Anybody else work in a Call Centre?

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New Member

Date Joined Aug 2006
Total Posts : 13
   Posted 10/13/2006 6:05 PM (GMT -7)   
Yep, I work in a call centre.
After 9 years of illness (BP), I was rescued by a wonderful pdoc, who put me on the right combo of meds, made time for me for appointments and really was my driving force for entering the working world.  Years spent in psych hospitals, ECT's, too many meds made me skeptical.  I was faced with lack of computer skills due to time away for the working world, so I had to teach myself.  Another obstacle was a very spotty resume, due to years of illness.
But, tenacity prevailed, and with some volunteer experience under my belt, I found a job.
(The training session which lasted 2 weeks darned near killed me!  Lots to learn and I was the slowest).
Back to the call centre question.  I am in collections and it is very stressful.  Nasty, cranky customers take their toll on me, but I have been with this company (at this job) for almost 11 mos.  A true feat.  I find my years listening and talking with other patients while in hospital, has helped dealing with sometimes cranky people.
Deb  :-)

Regular Member

Date Joined Sep 2006
Total Posts : 362
   Posted 10/13/2006 9:23 PM (GMT -7)   
Good Job Linden! Stick with it. I've worked in customer service almost my entire life. I hate cranky, grouchy customers and have a tendancy to stick my foot in my mouth. I don't put up with it very well. Treat those the way you would like to be treated. So, that's what they get. I also did certified nursing asst. That was hard, dealing with grouchy patients who hurt all the time. Can we all relate to that one though?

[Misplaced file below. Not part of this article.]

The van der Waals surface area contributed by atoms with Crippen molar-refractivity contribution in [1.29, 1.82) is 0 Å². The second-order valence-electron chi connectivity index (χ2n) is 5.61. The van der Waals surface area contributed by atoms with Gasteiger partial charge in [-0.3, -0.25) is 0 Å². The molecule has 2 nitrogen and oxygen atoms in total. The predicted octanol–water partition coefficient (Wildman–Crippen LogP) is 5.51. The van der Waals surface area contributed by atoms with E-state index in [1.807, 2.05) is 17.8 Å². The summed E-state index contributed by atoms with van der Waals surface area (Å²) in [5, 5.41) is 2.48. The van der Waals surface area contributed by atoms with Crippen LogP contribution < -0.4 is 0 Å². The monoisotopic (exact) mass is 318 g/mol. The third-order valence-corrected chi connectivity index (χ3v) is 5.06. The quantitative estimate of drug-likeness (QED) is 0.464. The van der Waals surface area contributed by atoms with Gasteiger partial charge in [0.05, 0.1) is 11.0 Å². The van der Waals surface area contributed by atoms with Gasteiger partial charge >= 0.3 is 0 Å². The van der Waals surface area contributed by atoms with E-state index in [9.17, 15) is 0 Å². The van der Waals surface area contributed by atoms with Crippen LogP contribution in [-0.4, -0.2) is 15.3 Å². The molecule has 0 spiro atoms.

I'm glad you were able to find a job. I hope things continue to go well for you.
Take Care,
    "God grant me the serenity to accept the things I can not change, the courage to change the things I can and the wisdom to know the difference."
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Veteran Member

Date Joined Jul 2006
Total Posts : 1529
   Posted 10/14/2006 6:08 AM (GMT -7)   
Hi Linden,

I am *so* impressed by how you've managed to turn things around. -- Big pat on the back and round of applause. -- Getting back to work after these things can be a real vicious circle, but you *broke it* and didn't let it break you.

I've never worked in a call centre, but I have worked on a help desk -- which is a polite term for essentially dealing with people who have problems with a service and are normally pretty riled by the time they come to get help! ;) My motto: kill that grouchiness with kindness: people tend to calm down quickly when you sympathise and are friendly as well as helpful. -- But I bet you do this anyway: people who have had big problems themselves tend to be much better at knowing how to respond to others in crisis or who are showing frayed nerves/tempers.

I have a great deal of respect for you for all you have done and are doing -- and for your wonderful pdoc.

Rosie x

People are not like fish: they do not work well battered.

When I'm not in my right mind, my left mind gets pretty crowded...


Moderator, Bipolar Forum

New Member

Date Joined Aug 2006
Total Posts : 13
   Posted 10/14/2006 10:46 AM (GMT -7)   
:-)    Thanks all for the reply, especially Rosie.
There are pluses (sp) to this BP disorder, believe it or not.  I find myself more gentle with people - not too gentle as I have to collect overdue accounts.  But you are right that the approach is the key to success.  I do become angry inside, and I can become quite snippy at times when someone has taken advantage and purchased products willy-nilly and now can't take responsibility and at least pay for some of them.  I know I will never change this, and firmness is required, but no good can come from blatant yelling.
I just want to really point out that going back to work is so very tough for people with mental illness, and those who have jumped the puddle to even attempt to return to the working world is a feat in itself.  Please pat yourself on the back - you can do it with much self-talk.  But to warn - the stigma is there big-time.
Take care.
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